“As pastors, we respect the decision of conscience when someone receives Holy Communion after serious examination and in accordance with the Catholic faith.”
He issued the letter amid debate over a controversial proposal for a “Eucharistic meal fellowship” between Catholics and Protestants in Germany.
The proposal was made by the Ecumenical Study Group of Protestant and Catholic Theologians (known by its German initials, ÖAK) in a 2019 document entitled “Together at the Lord’s Table.”
The ÖAK adopted the text under the co-chairmanship of Bätzing and the retired Lutheran Bishop Martin Hein.
The study group, founded in 1946, is independent of both the German Catholic bishops’ conference and the Evangelical Church in Germany (EKD), an organization representing 20 Protestant groups. But the ÖAK informs both bodies about its deliberations.
The ÖAK document raised concerns at the Vatican, prompting an intervention by the Congregation for the Doctrine of the Faith (CDF) in September 2020.
In a four-page critique and a letter to Bätzing, the doctrinal congregation emphasized that significant differences in understanding of the Eucharist and ministry remained between Protestants and Catholics.
“The doctrinal differences are still so important that they currently rule out reciprocal participation in the Lord’s Supper and the Eucharist,” it said.
“The document cannot therefore serve as a guide for an individual decision of conscience about approaching the Eucharist.”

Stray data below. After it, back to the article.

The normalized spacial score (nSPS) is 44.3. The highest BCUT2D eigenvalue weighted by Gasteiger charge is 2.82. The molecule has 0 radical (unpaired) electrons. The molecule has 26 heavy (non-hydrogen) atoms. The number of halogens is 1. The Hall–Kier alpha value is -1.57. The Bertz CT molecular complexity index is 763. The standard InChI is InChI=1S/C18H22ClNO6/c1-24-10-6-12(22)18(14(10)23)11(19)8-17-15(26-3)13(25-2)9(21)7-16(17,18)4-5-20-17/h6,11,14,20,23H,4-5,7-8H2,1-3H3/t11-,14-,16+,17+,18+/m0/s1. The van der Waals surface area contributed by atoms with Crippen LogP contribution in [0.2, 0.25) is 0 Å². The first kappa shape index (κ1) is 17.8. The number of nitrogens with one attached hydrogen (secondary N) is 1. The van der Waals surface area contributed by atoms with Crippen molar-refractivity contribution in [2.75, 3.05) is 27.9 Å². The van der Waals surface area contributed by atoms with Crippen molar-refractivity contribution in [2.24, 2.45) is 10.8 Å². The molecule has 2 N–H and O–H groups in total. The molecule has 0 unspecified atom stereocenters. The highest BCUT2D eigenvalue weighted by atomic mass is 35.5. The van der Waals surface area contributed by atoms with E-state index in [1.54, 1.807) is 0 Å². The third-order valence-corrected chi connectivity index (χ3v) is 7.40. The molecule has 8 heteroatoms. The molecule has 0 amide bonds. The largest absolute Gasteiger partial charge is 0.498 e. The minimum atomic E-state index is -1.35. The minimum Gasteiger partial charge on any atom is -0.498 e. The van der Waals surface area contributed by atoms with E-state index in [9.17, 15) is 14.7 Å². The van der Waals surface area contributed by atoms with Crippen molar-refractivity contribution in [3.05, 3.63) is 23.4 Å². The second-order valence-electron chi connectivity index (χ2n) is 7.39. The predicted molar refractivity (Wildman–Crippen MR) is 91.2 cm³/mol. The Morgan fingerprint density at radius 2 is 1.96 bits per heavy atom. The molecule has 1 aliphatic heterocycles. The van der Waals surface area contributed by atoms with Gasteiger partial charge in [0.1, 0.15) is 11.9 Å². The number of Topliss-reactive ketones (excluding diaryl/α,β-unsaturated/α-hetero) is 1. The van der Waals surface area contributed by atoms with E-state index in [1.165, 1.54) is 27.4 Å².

The CDF cautioned against any steps towards intercommunion between Catholics and members of the EKD.
Following the Vatican intervention, Bätzing reaffirmed his view that intercommunion with Protestants should be possible.
The 59-year-old bishop, who succeeded Cardinal Reinhard Marx as president of the German bishops’ conference on March 3, 2020, discussed his stance on the issue with journalists last week.
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Asked how he would respond if a Protestant came to him seeking the Eucharist, he told reporters: “I have no problems with it and I see myself in line with papal documents.”
He added that this was already a “practice” in Germany “every Sunday” and that priests in his Diocese of Limburg would not face negative consequences if a case were reported to him.
He underlined that one should not “simply invite everyone.” But while a general invitation to receive the Eucharist was not permitted, he said it was important to show “respect for the personal decision of conscience of the individual” seeking Communion.
“I do not deny Holy Communion to a Protestant if he asks for it,” he said.
In the letter to his priests, Bätzing said that the ÖAK text represented a “valuable opening” that he did not want “to endanger under any circumstances.”
“Therefore, I strongly expect and emphasize that what I have said above will be observed in the Eucharistic celebrations,” he wrote.